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Quantum of Solace’ fails to meet expectations

Szymon Ryzner | Tuesday, November 18, 2008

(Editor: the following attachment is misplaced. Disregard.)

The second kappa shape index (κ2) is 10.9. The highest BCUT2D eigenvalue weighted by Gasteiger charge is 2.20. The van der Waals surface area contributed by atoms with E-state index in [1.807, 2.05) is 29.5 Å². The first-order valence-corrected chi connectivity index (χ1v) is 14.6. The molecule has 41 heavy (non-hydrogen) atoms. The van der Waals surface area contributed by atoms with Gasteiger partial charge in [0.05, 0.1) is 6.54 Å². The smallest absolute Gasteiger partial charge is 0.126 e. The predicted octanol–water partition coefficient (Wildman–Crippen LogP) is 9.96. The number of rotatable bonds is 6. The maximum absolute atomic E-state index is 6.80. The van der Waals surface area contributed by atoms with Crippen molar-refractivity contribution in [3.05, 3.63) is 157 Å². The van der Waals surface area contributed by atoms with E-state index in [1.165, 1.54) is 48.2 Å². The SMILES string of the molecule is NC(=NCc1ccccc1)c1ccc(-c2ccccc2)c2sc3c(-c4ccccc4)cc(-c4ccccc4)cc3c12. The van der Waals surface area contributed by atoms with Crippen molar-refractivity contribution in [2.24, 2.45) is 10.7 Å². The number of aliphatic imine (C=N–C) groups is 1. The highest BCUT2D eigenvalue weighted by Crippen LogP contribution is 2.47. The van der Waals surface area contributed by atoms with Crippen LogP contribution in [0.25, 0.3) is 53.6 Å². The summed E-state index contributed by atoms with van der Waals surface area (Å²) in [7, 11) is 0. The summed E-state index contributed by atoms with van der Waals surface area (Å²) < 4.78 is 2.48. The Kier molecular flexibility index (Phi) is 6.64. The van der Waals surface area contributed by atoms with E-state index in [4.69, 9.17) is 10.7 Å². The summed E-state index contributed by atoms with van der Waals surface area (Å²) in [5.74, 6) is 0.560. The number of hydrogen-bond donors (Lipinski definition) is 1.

Though a promising opening car chase created a strong start for the “Quantum of Solace,” the film soon deteriorated into reused character archetypes and a general lack of creativity. To be fair, the beginning was brilliant – grand choreography on the roads, an interrogation followed by a betrayal, and a Parkour-esque romp through an Italian city. Yet while the 22nd Bond film seemed early on to be a grand return to glory, the film limited itself to mediocrity.The action sequences began to drag soon after the first sequence and shaky camera work created endless confusion regarding what was actually going on. There was a fight on foot, in a car, in the air, and on the water. Perhaps the next movie will take the jump to the final frontier? Sure, Bond has done it before, but why not again in the next film? That’s what “Quantum of Solace” has devolved to – a Bond film just like any other. Catered to today’s cinemagoers tastes and with a dash of current politics, “Quantum of Solace” is just the next Bond film, nothing more. The many locales that Bond traveled to were exotic and provided for great visuals. The entirety of the travels really gave a sense for the lifestyle that Bond leads, creating an enticing product for the viewer. Still, the large floating text bubbles above every location Bond visited, describing exactly where he was, were distracting and a bit over the top.The villain was rather lame and uninteresting – a short, mean, environmentalist wasn’t as scary or innovative as prior villains. Generally ruthless capitalists/environmentalists with bulging creepy eyes do not make for great villains. Neither do evil sexist generals. The final showdown between the two main characters in “Casino Royale” came down to a poker game, which was subtle yet effective, but the conclusion was filled with explosions, screaming, and other disappointing affects standard to the action genre. The film was supposed to develop Bond as a character, instead it typecast him into a very physical action oriented role. An interesting facet of this film’s development centered around the evil organization Quantum that has people everywhere and has a hand in everything. Though the only real show of Quantum’s power is within the first portion of the movie, the storyline is left for future films to pick up. Many members of Quantum are introduced and as an extremely powerful and evil organization it is bound to inspire many missions for Bond, hopefully with more interesting villains and secret bases.Bond’s supporting cast was a mixed bag. The Bond girl, Camille Montes (Olga Kurylenko), was made entertaining by the fact that she was a Bolivian played by a Ukrainian, but otherwise her character was boring. The revenge element is not new, and it was not well-executed. Still, the lack of sexual involvement between Bond and Kurylenko’s character Camille Montes was a nice touch and her self-contained action sequences were refreshing. Agent Fields, played by Gemma Arterton, was standard Bond foolish female fodder. M was, as always, strongly played by Judy Dench.The film was entertaining, but considering the jump “Casino Royale” made, this is a step backwards. “Quantum of Solace” was filled with irrelevant villains, a lack of compelling supporting characters, and action sequences that would have worked better if the film was called “The Bond Supremacy.” It’s not a bad film by any means, it is just an over-hyped disappointment that continues the Bond action tradition, but reverts on the promises made by “Casino Royale.”